Album: So Much Fun

Getting caught up in the moment is half the fun of having fun. Being able to hop into Young Thug’s long-awaited debut studio album So Much Fun at any point and find pockets of sunshine is a testament to his hard-earned appeal. His sing-song flows carried me through the early three-song stretch of the flashy “Surf,” the thumping “Bad Bad Bad,” and the hi-speed adlibs of “Lil Baby” so effortlessly I barely realized I’d heard three different songs on my first playthrough. Morsels like guest Lil Baby’s disarmingly funny admission of being a “real dope boy, don’t know how to work a cash app” on “Bad Bad Bad” keep me revisiting and finding new reasons to smile. Sometimes, the thrill of the ride is all the fun you need. —Dylan "CineMasai" Green

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Ari Lennox — “Speak to Me,” “New Apartment,” “Facetime”


Album: Shea Butter Baby

My favorite three-song sequence is from my favorite album of 2019. Ari Lennox’s flavor of silky smooth R&B never wears out, and the run she goes on in the middle of Shea Butter Baby is simply golden. “Speak to Me” softens the soundscape after the torrential title track, leading beautifully into “New Apartment,” where we find the funkiest bassline on the album. She then brings the stunning vocal riffs on “Facetime,” showing the glorious range that makes her one of the genre’s most impressive crooners. — Kenan Draughorne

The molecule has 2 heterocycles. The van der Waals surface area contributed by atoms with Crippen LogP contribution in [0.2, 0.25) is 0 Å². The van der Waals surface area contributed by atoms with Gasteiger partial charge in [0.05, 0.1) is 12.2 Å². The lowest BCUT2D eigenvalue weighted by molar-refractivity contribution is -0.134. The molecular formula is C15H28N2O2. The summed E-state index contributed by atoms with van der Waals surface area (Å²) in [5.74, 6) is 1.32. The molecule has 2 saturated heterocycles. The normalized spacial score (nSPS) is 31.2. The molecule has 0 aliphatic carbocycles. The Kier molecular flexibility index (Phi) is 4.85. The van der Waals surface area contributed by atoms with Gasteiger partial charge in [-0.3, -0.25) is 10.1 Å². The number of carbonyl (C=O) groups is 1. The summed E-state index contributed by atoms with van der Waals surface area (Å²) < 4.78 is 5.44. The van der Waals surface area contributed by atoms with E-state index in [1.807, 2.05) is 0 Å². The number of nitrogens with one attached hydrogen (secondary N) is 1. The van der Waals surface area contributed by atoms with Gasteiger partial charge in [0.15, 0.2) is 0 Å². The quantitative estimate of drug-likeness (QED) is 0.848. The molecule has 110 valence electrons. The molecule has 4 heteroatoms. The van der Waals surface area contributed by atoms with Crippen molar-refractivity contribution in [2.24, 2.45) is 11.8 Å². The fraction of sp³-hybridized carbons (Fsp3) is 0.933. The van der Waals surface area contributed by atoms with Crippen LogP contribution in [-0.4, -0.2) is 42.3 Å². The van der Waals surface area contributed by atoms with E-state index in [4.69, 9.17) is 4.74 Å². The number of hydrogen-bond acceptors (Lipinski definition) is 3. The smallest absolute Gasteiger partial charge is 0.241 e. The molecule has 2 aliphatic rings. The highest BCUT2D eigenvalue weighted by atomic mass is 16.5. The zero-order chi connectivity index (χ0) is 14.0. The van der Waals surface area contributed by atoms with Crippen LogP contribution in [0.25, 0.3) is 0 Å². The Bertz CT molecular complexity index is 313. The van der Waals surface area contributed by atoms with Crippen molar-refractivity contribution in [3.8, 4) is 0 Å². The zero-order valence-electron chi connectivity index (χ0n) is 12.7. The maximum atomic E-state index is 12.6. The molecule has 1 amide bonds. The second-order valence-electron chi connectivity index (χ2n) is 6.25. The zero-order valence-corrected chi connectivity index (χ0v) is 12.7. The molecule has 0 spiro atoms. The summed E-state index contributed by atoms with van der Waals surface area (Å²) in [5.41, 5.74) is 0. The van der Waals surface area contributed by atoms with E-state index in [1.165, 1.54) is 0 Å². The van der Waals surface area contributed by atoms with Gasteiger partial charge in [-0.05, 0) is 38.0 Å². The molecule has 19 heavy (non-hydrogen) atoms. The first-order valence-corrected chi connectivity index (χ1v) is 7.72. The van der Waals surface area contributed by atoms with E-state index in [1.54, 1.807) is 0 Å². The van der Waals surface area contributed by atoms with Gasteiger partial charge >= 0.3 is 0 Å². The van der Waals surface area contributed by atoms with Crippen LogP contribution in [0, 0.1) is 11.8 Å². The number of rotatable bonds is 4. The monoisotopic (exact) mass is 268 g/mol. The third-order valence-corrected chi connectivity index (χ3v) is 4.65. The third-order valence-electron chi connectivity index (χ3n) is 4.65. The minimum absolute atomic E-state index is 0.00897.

DaBaby — “Suge,” “Goin Baby,” “Pony”

DaBaby 'Baby on Baby'

Album: Baby on Baby

DaBaby famously starts fast, and the same is true of the album that catapulted him to superstardom. Baby on Baby begins in earnest with its second and most popular song, “Suge,” a jetsonmade special that feels like drag racing on Mars. “Goin Baby” commits DaBaby’s ethos to vinyl; he will steal your girl and beat the brakes off you with a silver-plated smile. “Pony” is a versatility flex, a Pyrex laboratory concoction of flute and hi-hats that blends into the album’s most hilariously boastful three minutes. If DaBaby is thunder and lightning rolled up in one artist, this three-song stretch is the eye of his storm. You already goddamn know it. — Zachary Miller